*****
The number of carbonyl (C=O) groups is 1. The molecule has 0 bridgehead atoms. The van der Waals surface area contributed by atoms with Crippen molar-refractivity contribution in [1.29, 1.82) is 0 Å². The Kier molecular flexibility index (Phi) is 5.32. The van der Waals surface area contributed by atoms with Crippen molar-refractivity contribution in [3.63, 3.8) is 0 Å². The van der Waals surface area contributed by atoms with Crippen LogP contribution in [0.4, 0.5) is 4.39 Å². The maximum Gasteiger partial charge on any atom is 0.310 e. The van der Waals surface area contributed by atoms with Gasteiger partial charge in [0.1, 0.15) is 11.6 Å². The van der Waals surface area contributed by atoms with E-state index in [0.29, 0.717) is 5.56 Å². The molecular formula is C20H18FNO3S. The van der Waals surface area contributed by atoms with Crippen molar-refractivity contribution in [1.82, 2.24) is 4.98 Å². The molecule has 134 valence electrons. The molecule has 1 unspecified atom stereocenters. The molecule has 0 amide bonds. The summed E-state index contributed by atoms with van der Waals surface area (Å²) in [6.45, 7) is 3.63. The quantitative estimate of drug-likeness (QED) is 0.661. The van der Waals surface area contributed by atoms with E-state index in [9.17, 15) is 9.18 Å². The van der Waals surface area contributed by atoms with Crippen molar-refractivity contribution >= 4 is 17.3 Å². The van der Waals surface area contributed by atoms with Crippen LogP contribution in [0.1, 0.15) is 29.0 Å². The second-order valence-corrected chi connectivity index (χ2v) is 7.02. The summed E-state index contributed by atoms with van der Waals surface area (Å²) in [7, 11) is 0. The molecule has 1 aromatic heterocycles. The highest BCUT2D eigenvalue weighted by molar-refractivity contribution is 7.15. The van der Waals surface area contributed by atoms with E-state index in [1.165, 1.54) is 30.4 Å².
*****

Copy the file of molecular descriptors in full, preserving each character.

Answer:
The number of carbonyl (C=O) groups is 1. The molecule has 0 bridgehead atoms. The van der Waals surface area contributed by atoms with Crippen molar-refractivity contribution in [1.29, 1.82) is 0 Å². The Kier molecular flexibility index (Phi) is 5.32. The van der Waals surface area contributed by atoms with Crippen molar-refractivity contribution in [3.63, 3.8) is 0 Å². The van der Waals surface area contributed by atoms with Crippen LogP contribution in [0.4, 0.5) is 4.39 Å². The maximum Gasteiger partial charge on any atom is 0.310 e. The van der Waals surface area contributed by atoms with Gasteiger partial charge in [0.1, 0.15) is 11.6 Å². The van der Waals surface area contributed by atoms with E-state index in [0.29, 0.717) is 5.56 Å². The molecular formula is C20H18FNO3S. The van der Waals surface area contributed by atoms with Crippen molar-refractivity contribution in [1.82, 2.24) is 4.98 Å². The molecule has 134 valence electrons. The molecule has 1 unspecified atom stereocenters. The molecule has 0 amide bonds. The summed E-state index contributed by atoms with van der Waals surface area (Å²) in [6.45, 7) is 3.63. The quantitative estimate of drug-likeness (QED) is 0.661. The van der Waals surface area contributed by atoms with E-state index in [9.17, 15) is 9.18 Å². The van der Waals surface area contributed by atoms with Crippen molar-refractivity contribution >= 4 is 17.3 Å². The van der Waals surface area contributed by atoms with Crippen LogP contribution in [0.1, 0.15) is 29.0 Å². The second-order valence-corrected chi connectivity index (χ2v) is 7.02. The summed E-state index contributed by atoms with van der Waals surface area (Å²) in [7, 11) is 0. The molecule has 1 aromatic heterocycles. The highest BCUT2D eigenvalue weighted by molar-refractivity contribution is 7.15. The van der Waals surface area contributed by atoms with E-state index in [1.165, 1.54) is 30.4 Å².